Unbiased Analysis of Today's Healthcare Issues

Archive for May, 2017

Prior authorization and opioid abuse

An interesting article by Cochran et al. (2017) examines whether health plan prior authorization rules can help prevent opioid abuse.  The authors use Pennsylvania Medicaid data from 2010 to 2012.  The data included both fee-for-service and managed care enrollees. The authors measured opioid abuse based on diagnosis codes for opioid use disorder (304.0, 304.00, 304.01, […]

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Predicting Real-World Effectiveness of Cancer Therapies Using OS and PFS Clinical Trials Endpoints

Clinical trials for cancer treatments aim to demonstrate whether one treatment is better than another. What is of most interest to patients, providers and payers, however, is which treatment works best in the real-world, not in a randomized controlled trial. Further, clinical trials often use progression free survival to measure treatment outcomes rather than overall […]

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Links

Is big data eclipsing RCTs? Interview with Raj Chetty. Pink boxes in LA. Immunotherapy and precision medicine. The cost of high-risk pools.

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“We are not going to let the fact there are not additional monies right now to prevent us from offering these additional services”

That is what Veterans Affairs Secretary David Shulkin said about his plan to expand urgent mental health care to thousands of veterans.  Specifically, the Shulkin plan would include mental health services for service members with less-than-honorable discharges. As reported in Modern Healthcare, Shulkin testified to Congress that of the 20 veterans who take their lives each day, about 14 […]

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Value Tools in Managed Care Decision Making

Along with co-authors Jeremy Schafer and Dominic Galante, I have a new paper out in JMCP this month.  The abstract is below, but do read the whole piece here. BACKGROUND: Organizations such as the National Comprehensive Cancer Network, American Society of Clinical Oncology, Institute for Clinical and Economic Review, and Memorial Sloan Kettering have created […]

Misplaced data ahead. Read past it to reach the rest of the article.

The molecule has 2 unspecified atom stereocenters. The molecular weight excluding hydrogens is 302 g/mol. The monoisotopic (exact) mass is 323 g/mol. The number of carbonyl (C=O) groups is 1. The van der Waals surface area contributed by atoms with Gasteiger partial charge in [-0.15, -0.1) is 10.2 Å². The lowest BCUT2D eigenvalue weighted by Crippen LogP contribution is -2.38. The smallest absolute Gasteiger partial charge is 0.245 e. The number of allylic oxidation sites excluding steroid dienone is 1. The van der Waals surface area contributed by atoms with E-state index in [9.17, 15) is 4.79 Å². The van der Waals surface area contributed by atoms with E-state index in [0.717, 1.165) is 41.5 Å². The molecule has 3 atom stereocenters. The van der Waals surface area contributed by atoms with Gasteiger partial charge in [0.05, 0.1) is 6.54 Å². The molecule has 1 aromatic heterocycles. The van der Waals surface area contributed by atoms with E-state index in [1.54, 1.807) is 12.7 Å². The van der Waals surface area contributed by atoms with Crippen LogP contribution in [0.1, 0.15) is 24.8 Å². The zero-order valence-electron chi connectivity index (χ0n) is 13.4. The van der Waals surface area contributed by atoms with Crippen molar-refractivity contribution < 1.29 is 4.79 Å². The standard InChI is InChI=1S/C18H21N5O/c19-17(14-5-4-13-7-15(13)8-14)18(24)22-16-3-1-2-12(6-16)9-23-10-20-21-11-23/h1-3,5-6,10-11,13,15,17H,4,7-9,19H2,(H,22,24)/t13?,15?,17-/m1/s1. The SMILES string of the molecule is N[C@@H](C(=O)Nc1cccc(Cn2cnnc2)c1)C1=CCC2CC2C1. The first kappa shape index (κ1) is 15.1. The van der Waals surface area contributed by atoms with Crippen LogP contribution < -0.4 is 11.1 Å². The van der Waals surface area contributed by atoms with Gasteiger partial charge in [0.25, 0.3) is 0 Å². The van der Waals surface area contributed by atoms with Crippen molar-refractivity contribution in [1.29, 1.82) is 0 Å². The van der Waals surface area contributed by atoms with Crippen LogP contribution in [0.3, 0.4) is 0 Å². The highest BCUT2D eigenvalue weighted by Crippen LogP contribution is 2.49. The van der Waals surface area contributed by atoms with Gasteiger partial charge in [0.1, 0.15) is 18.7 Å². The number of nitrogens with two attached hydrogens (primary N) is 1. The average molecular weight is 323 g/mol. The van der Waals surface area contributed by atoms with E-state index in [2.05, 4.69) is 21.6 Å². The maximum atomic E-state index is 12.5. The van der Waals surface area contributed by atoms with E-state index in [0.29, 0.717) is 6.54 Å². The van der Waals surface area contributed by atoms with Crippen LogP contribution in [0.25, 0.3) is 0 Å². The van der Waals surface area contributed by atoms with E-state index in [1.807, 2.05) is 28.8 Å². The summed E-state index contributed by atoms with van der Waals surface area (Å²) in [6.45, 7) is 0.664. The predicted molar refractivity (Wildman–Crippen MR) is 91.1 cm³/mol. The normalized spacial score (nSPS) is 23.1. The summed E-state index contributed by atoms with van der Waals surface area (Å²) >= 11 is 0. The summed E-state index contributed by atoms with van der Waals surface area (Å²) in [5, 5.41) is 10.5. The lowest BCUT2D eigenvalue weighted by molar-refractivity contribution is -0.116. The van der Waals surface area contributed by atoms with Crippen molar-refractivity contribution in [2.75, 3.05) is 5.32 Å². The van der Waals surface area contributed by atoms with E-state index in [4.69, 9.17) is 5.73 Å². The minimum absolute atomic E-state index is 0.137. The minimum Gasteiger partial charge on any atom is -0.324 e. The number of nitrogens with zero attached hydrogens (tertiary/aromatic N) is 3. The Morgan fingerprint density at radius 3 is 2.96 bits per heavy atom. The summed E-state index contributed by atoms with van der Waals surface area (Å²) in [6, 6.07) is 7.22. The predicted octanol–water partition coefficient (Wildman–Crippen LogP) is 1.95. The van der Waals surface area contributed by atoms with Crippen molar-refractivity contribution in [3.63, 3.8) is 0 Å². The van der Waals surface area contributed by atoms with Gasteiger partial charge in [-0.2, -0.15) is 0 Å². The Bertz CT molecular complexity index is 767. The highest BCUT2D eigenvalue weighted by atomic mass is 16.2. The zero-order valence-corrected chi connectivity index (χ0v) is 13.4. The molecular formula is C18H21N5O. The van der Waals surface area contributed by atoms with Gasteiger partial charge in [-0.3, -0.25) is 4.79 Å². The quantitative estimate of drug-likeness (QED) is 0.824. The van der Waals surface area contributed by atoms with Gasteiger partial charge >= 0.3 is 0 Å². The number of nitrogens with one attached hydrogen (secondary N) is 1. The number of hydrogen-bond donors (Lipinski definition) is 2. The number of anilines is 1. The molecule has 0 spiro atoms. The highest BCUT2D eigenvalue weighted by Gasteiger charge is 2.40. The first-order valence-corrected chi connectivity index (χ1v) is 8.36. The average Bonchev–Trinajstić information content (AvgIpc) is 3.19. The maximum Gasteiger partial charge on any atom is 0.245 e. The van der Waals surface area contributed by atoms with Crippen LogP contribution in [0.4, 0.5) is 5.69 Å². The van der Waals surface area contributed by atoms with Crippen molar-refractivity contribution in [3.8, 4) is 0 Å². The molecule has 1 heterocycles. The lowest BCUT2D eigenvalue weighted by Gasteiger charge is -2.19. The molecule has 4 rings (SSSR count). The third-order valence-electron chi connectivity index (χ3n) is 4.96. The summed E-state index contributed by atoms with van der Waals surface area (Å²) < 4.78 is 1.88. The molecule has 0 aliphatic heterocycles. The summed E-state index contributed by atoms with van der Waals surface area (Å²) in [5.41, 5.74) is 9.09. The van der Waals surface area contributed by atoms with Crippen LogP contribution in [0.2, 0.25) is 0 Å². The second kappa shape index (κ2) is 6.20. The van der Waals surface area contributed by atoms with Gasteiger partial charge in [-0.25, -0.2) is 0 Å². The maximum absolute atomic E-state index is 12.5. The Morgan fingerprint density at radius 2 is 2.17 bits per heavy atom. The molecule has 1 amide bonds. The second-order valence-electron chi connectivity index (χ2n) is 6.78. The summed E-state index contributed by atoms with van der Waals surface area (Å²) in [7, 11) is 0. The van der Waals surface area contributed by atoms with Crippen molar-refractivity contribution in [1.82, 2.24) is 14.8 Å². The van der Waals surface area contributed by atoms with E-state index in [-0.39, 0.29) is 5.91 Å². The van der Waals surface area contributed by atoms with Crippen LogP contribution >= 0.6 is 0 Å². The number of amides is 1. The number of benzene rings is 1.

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Highlights from the 2017 ISPOR Conference

Over the past few days, I have been attending the International Society for Pharmacoeconomics and Outcomes Research (ISPOR) 2017 Annual Conference in Boston. The session had a number of interesting presentations. While I was not able to catch them all, below are links to a few highlights. Darius Lakdawalla, Defining and Measuring Value in Healthcare […]

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Do the US and UK health care systems have anything in common?

The United Kingdom’s National Health Services provides universal health coverage at not cost to patients.  On the other hand, in the U.S. not all people have insurance, and further insurance can be provided by public entities (e.g., Medicare, Medicaid), private and employer-provided health insurance, and other sources.  Whereas the NHS system is highly centralized, the U.S. […]

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Tackling Antimicrobial Resistance

O’Neill Commission has identified a number of recommendations to tackling drug-resistant infections. Seth Seabury and Neeraj Sood have their own thoughts on how to incentivize the development of antibiotics to fight antimicrobial resistance (AMR) which they describe in an interesting article in the Health Affairs blog. They write: The US patent system incentivizes innovation by […]

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Friday Links

Nocebo effect. AppleWatch can detect AFib. Canada to the US: We are not your drugstore. Senate on AHCA: “The House bill isn’t going to pass over here.” NHS docs: Max 1% raise until 2020.

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“I will build a great Health Wonk Review . . . and nobody builds Health Wonk Reviews better than me, believe me.”

Although we have already passed the 100 day mark since Donald Trump took office, this will be my first time hosting the Health Wonk Review. In this Trump-themed edition, we take the man at his word. We not only identify some of the best health care posts on the internet, but we also organize them based […]

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